Although it’s not the end of the world, it’s important to consider the fact that a griddle’s source of heat is a flame. Because of this, put careful thought into what you cook next to. Drapes, papers, and blankets near the griddle could be a disaster waiting to happen.
But, like all things use common sense, I’m sure you don’t have papers, drapes, and blankets near your stovetop either. The same thought process here folks. Keep it simple.
Mess That Griddles Make
Cooking on a griddle is a bit messy, even if your careful. Hot oil and grease popping off the side onto the tabletop or counter is not uncommon in this labor of love we share. With that said, this is another consideration to think about when you consider using a griddle indoors.
Harmful Gases and Odors
A question that comes up often is if it’s safe? Well, I’m no expert on noxious gases but I do believe this can be safely treated just that of your open flame gas top stove.
However, you are still using gas lines, and if the propane odor is detected when the griddle is off, that’s a good indicator that there could be a leak and moving the griddle and propane back outside is a must while you investigator the source of the propane smell.
Know the Symptoms of Carbon Monoxide Poisoning
While we are on the subject of the potential for propane to create Carbon Monoxide, I think it’s a good time to remind you to be aware of the symptoms of a potential carbon monoxide poisoning.
From the CDC: The most common symptoms of CO poisoning are headache, dizziness, weakness, upset stomach, vomiting, chest pain, and confusion. CO symptoms are often described as “flu-like.” If you breathe in a lot of CO it can make you pass out or kill you. People who are sleeping or drunk can die from CO poisoning before they have symptoms. Read more.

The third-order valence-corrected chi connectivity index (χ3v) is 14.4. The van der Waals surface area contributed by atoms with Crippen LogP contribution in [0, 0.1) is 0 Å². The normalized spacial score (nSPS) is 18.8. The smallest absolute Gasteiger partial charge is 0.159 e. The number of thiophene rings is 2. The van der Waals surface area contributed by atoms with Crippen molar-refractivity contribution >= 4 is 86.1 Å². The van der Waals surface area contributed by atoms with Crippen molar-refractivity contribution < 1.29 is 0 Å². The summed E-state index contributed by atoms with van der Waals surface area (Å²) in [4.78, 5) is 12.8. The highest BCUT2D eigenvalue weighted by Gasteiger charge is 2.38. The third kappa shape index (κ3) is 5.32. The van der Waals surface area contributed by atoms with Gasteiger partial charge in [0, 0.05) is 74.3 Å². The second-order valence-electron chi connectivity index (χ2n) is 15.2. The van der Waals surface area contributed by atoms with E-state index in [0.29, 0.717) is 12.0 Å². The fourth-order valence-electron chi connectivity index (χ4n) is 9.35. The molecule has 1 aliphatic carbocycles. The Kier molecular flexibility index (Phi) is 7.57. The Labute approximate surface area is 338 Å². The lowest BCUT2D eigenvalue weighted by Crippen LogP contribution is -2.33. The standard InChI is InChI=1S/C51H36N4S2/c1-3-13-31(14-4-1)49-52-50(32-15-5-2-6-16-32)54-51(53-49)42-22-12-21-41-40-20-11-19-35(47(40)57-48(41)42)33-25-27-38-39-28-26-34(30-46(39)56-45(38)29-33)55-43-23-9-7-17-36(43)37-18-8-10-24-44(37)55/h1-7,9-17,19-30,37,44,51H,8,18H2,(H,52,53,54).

Griddle Accessories You WILL ACTUALLY NEED
This is another big one. While your griddle does come ready to use….its missing some really BASIC items you will need.
- Griddle Spade and Spatula: These are the backbone of griddle chefs all over the world. Due to the flat-top design of a griddle, you will need to have metal-surfaced griddle spatulas and spades. Something simple like this works great, see it here on Amazon.
- Inferred Temperature Gun: See Step 4 above, these are really crucial to fully understand what your griddle can do and what areas are putting out the heat you need, and what areas can be used to just keep the food warm while working on others. This is a great option that won’t hurt your wallet, check it on Amazon.
- Grease Tins: These are dirt cheap and save you an unnecessary headache when cleaning up. Simply drop them into the grease trap and toss them when you’re done! Check these here on Amazon.
- Griddle Bottles: Another must-have, you really only need two. One for water, and one for your chosen cooking oil. If you are not sure what I mean, check out our Guide to Griddle Bottles here. These on Amazon work great and are cheap, check them out here.
- Griddle King Apron: I know what your thinking “I’m not wearing an apron” and yeah, I get it. But all that changed when I got a griddle and realized how much grease is popping off the griddle surface and landing on my clothes. A simple apron solves that and my signature “Griddle King” or “Griddle Queen” apron is a cheap easy fix for you, grab it here on Etsy.
While we are on the topic of cooking, check out this recipe for Griddle Pancakes, you won’t regret it! That’s all folks! I hope this was helpful in you making a decision. Personally, the risks outweigh the rewards. If you must use the Griddle indoors, I recommend doing it in the garage with the door open and/or ventilating your house very well.
In addition, remember the warning signs of Carbon Monoxide poisoning. With that said, go gather some food and GET GRIDDLING! Griddle King, out.